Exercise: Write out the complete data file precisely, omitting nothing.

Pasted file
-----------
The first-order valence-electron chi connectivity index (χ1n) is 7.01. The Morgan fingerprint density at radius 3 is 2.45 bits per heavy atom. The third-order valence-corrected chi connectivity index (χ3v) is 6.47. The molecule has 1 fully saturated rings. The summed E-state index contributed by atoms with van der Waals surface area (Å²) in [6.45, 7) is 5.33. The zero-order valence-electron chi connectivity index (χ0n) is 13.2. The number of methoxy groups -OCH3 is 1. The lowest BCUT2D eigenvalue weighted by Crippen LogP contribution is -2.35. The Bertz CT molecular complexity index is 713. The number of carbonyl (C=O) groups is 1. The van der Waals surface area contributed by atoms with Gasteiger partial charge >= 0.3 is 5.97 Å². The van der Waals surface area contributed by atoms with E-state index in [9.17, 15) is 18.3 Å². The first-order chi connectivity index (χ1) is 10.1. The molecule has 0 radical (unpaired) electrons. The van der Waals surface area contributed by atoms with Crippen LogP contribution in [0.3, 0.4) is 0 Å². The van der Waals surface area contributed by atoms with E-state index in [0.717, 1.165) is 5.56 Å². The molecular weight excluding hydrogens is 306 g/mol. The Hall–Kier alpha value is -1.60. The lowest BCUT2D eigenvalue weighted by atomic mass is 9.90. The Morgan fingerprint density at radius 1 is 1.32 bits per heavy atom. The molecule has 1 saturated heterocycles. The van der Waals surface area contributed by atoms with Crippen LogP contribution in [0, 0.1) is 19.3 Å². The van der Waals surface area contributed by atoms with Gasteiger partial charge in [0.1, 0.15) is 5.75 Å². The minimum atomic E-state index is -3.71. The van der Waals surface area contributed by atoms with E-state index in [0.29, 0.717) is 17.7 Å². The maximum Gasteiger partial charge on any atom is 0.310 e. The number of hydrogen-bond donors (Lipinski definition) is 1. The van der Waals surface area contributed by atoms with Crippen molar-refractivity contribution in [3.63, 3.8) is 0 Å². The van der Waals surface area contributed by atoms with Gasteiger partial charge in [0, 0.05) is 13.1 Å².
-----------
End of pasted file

The first-order valence-electron chi connectivity index (χ1n) is 7.01. The Morgan fingerprint density at radius 3 is 2.45 bits per heavy atom. The third-order valence-corrected chi connectivity index (χ3v) is 6.47. The molecule has 1 fully saturated rings. The summed E-state index contributed by atoms with van der Waals surface area (Å²) in [6.45, 7) is 5.33. The zero-order valence-electron chi connectivity index (χ0n) is 13.2. The number of methoxy groups -OCH3 is 1. The lowest BCUT2D eigenvalue weighted by Crippen LogP contribution is -2.35. The Bertz CT molecular complexity index is 713. The number of carbonyl (C=O) groups is 1. The van der Waals surface area contributed by atoms with Gasteiger partial charge >= 0.3 is 5.97 Å². The van der Waals surface area contributed by atoms with E-state index in [9.17, 15) is 18.3 Å². The first-order chi connectivity index (χ1) is 10.1. The molecule has 0 radical (unpaired) electrons. The van der Waals surface area contributed by atoms with Crippen LogP contribution in [0.3, 0.4) is 0 Å². The van der Waals surface area contributed by atoms with E-state index in [0.717, 1.165) is 5.56 Å². The molecular weight excluding hydrogens is 306 g/mol. The Hall–Kier alpha value is -1.60. The lowest BCUT2D eigenvalue weighted by atomic mass is 9.90. The Morgan fingerprint density at radius 1 is 1.32 bits per heavy atom. The molecule has 1 saturated heterocycles. The van der Waals surface area contributed by atoms with Crippen LogP contribution in [0, 0.1) is 19.3 Å². The van der Waals surface area contributed by atoms with Gasteiger partial charge in [0.1, 0.15) is 5.75 Å². The minimum atomic E-state index is -3.71. The van der Waals surface area contributed by atoms with E-state index in [0.29, 0.717) is 17.7 Å². The maximum Gasteiger partial charge on any atom is 0.310 e. The number of hydrogen-bond donors (Lipinski definition) is 1. The van der Waals surface area contributed by atoms with Crippen molar-refractivity contribution in [3.63, 3.8) is 0 Å². The van der Waals surface area contributed by atoms with Gasteiger partial charge in [0, 0.05) is 13.1 Å².